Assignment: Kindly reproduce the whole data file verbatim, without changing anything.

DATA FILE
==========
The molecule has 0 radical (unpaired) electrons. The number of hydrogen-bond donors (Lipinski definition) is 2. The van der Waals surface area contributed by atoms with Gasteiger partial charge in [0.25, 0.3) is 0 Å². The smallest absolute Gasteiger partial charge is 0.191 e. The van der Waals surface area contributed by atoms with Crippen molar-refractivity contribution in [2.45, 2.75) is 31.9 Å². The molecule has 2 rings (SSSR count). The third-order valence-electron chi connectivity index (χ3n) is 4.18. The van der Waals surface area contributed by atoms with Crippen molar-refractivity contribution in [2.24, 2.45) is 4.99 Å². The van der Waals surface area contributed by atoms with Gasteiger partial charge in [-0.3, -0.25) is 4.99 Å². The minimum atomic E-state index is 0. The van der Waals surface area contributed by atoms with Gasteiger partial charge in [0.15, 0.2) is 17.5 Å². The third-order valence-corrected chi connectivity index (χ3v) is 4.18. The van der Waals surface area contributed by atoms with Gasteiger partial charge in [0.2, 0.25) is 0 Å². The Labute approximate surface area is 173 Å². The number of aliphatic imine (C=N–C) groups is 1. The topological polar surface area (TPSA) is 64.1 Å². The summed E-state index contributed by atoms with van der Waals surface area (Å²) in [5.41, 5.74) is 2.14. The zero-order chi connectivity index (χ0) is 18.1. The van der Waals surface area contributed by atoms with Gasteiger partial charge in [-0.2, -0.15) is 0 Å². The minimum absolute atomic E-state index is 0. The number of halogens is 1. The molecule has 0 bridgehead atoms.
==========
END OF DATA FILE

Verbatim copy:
The molecule has 0 radical (unpaired) electrons. The number of hydrogen-bond donors (Lipinski definition) is 2. The van der Waals surface area contributed by atoms with Gasteiger partial charge in [0.25, 0.3) is 0 Å². The smallest absolute Gasteiger partial charge is 0.191 e. The van der Waals surface area contributed by atoms with Crippen molar-refractivity contribution in [2.45, 2.75) is 31.9 Å². The molecule has 2 rings (SSSR count). The third-order valence-electron chi connectivity index (χ3n) is 4.18. The van der Waals surface area contributed by atoms with Crippen molar-refractivity contribution in [2.24, 2.45) is 4.99 Å². The van der Waals surface area contributed by atoms with Gasteiger partial charge in [-0.3, -0.25) is 4.99 Å². The minimum atomic E-state index is 0. The van der Waals surface area contributed by atoms with Gasteiger partial charge in [0.15, 0.2) is 17.5 Å². The third-order valence-corrected chi connectivity index (χ3v) is 4.18. The van der Waals surface area contributed by atoms with Gasteiger partial charge in [0.2, 0.25) is 0 Å². The Labute approximate surface area is 173 Å². The number of aliphatic imine (C=N–C) groups is 1. The topological polar surface area (TPSA) is 64.1 Å². The summed E-state index contributed by atoms with van der Waals surface area (Å²) in [5.41, 5.74) is 2.14. The zero-order chi connectivity index (χ0) is 18.1. The van der Waals surface area contributed by atoms with Gasteiger partial charge in [-0.2, -0.15) is 0 Å². The minimum absolute atomic E-state index is 0. The number of halogens is 1. The molecule has 0 bridgehead atoms.